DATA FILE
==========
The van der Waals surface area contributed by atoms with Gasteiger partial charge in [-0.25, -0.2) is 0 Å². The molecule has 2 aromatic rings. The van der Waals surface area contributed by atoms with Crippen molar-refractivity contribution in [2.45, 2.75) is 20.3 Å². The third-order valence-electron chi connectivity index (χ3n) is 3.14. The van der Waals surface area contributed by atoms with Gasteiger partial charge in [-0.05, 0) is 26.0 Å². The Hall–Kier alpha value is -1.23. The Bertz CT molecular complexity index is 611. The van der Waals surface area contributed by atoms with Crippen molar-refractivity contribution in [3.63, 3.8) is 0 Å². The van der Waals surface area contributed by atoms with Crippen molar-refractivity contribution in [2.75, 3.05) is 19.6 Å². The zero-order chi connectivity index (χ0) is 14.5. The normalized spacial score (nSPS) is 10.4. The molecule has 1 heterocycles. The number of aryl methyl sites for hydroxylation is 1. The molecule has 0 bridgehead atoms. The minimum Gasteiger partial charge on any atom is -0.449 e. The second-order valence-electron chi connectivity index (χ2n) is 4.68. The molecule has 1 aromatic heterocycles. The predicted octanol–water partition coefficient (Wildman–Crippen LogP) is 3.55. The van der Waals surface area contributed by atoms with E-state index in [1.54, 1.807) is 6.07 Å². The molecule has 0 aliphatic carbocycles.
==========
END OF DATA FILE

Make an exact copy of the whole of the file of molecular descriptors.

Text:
The van der Waals surface area contributed by atoms with Gasteiger partial charge in [-0.25, -0.2) is 0 Å². The molecule has 2 aromatic rings. The van der Waals surface area contributed by atoms with Crippen molar-refractivity contribution in [2.45, 2.75) is 20.3 Å². The third-order valence-electron chi connectivity index (χ3n) is 3.14. The van der Waals surface area contributed by atoms with Gasteiger partial charge in [-0.05, 0) is 26.0 Å². The Hall–Kier alpha value is -1.23. The Bertz CT molecular complexity index is 611. The van der Waals surface area contributed by atoms with Crippen molar-refractivity contribution in [3.63, 3.8) is 0 Å². The van der Waals surface area contributed by atoms with Crippen molar-refractivity contribution in [2.75, 3.05) is 19.6 Å². The zero-order chi connectivity index (χ0) is 14.5. The normalized spacial score (nSPS) is 10.4. The molecule has 1 heterocycles. The number of aryl methyl sites for hydroxylation is 1. The molecule has 0 bridgehead atoms. The minimum Gasteiger partial charge on any atom is -0.449 e. The second-order valence-electron chi connectivity index (χ2n) is 4.68. The molecule has 1 aromatic heterocycles. The predicted octanol–water partition coefficient (Wildman–Crippen LogP) is 3.55. The van der Waals surface area contributed by atoms with E-state index in [1.54, 1.807) is 6.07 Å². The molecule has 0 aliphatic carbocycles.